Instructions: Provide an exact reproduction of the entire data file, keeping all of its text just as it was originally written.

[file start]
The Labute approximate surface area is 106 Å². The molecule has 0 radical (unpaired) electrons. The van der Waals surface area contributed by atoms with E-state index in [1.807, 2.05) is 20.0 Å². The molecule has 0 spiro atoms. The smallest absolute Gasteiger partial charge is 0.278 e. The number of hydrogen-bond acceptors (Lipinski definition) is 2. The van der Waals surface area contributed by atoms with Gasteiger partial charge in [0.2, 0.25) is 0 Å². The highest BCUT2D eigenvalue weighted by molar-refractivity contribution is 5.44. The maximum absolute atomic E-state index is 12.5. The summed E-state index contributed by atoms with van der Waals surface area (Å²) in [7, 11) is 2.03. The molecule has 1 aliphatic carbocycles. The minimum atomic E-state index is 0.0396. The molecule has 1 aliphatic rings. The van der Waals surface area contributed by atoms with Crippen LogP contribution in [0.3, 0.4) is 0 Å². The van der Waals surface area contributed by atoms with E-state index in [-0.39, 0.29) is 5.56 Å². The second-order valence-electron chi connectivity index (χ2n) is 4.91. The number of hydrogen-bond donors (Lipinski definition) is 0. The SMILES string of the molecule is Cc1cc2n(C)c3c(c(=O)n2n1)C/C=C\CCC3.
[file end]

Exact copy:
The Labute approximate surface area is 106 Å². The molecule has 0 radical (unpaired) electrons. The van der Waals surface area contributed by atoms with E-state index in [1.807, 2.05) is 20.0 Å². The molecule has 0 spiro atoms. The smallest absolute Gasteiger partial charge is 0.278 e. The number of hydrogen-bond acceptors (Lipinski definition) is 2. The van der Waals surface area contributed by atoms with Gasteiger partial charge in [0.2, 0.25) is 0 Å². The highest BCUT2D eigenvalue weighted by molar-refractivity contribution is 5.44. The maximum absolute atomic E-state index is 12.5. The summed E-state index contributed by atoms with van der Waals surface area (Å²) in [7, 11) is 2.03. The molecule has 1 aliphatic carbocycles. The minimum atomic E-state index is 0.0396. The molecule has 1 aliphatic rings. The van der Waals surface area contributed by atoms with Crippen LogP contribution in [0.3, 0.4) is 0 Å². The van der Waals surface area contributed by atoms with E-state index in [-0.39, 0.29) is 5.56 Å². The second-order valence-electron chi connectivity index (χ2n) is 4.91. The number of hydrogen-bond donors (Lipinski definition) is 0. The SMILES string of the molecule is Cc1cc2n(C)c3c(c(=O)n2n1)C/C=C\CCC3.